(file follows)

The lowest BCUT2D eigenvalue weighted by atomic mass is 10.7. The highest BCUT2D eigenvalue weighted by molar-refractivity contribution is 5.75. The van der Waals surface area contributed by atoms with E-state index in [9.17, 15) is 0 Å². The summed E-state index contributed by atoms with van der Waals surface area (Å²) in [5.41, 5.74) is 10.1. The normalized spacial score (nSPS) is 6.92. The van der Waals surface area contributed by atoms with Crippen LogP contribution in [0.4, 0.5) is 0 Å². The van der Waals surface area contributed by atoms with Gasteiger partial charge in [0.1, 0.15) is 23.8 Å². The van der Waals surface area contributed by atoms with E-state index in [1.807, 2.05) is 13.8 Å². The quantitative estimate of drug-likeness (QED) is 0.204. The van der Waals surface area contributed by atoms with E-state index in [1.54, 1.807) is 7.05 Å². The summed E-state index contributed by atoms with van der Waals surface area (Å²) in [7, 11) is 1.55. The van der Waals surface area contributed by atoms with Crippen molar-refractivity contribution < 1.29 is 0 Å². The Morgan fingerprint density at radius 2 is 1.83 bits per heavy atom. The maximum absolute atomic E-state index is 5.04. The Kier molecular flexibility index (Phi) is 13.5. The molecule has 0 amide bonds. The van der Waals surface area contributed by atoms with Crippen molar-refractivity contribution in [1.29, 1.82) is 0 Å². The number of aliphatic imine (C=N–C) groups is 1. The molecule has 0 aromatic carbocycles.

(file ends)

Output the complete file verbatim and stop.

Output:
The lowest BCUT2D eigenvalue weighted by atomic mass is 10.7. The highest BCUT2D eigenvalue weighted by molar-refractivity contribution is 5.75. The van der Waals surface area contributed by atoms with E-state index in [9.17, 15) is 0 Å². The summed E-state index contributed by atoms with van der Waals surface area (Å²) in [5.41, 5.74) is 10.1. The normalized spacial score (nSPS) is 6.92. The van der Waals surface area contributed by atoms with Crippen LogP contribution in [0.4, 0.5) is 0 Å². The van der Waals surface area contributed by atoms with Gasteiger partial charge in [0.1, 0.15) is 23.8 Å². The van der Waals surface area contributed by atoms with E-state index in [1.807, 2.05) is 13.8 Å². The quantitative estimate of drug-likeness (QED) is 0.204. The van der Waals surface area contributed by atoms with E-state index in [1.54, 1.807) is 7.05 Å². The summed E-state index contributed by atoms with van der Waals surface area (Å²) in [7, 11) is 1.55. The van der Waals surface area contributed by atoms with Crippen molar-refractivity contribution < 1.29 is 0 Å². The Morgan fingerprint density at radius 2 is 1.83 bits per heavy atom. The maximum absolute atomic E-state index is 5.04. The Kier molecular flexibility index (Phi) is 13.5. The molecule has 0 amide bonds. The van der Waals surface area contributed by atoms with Crippen molar-refractivity contribution in [1.29, 1.82) is 0 Å². The number of aliphatic imine (C=N–C) groups is 1. The molecule has 0 aromatic carbocycles.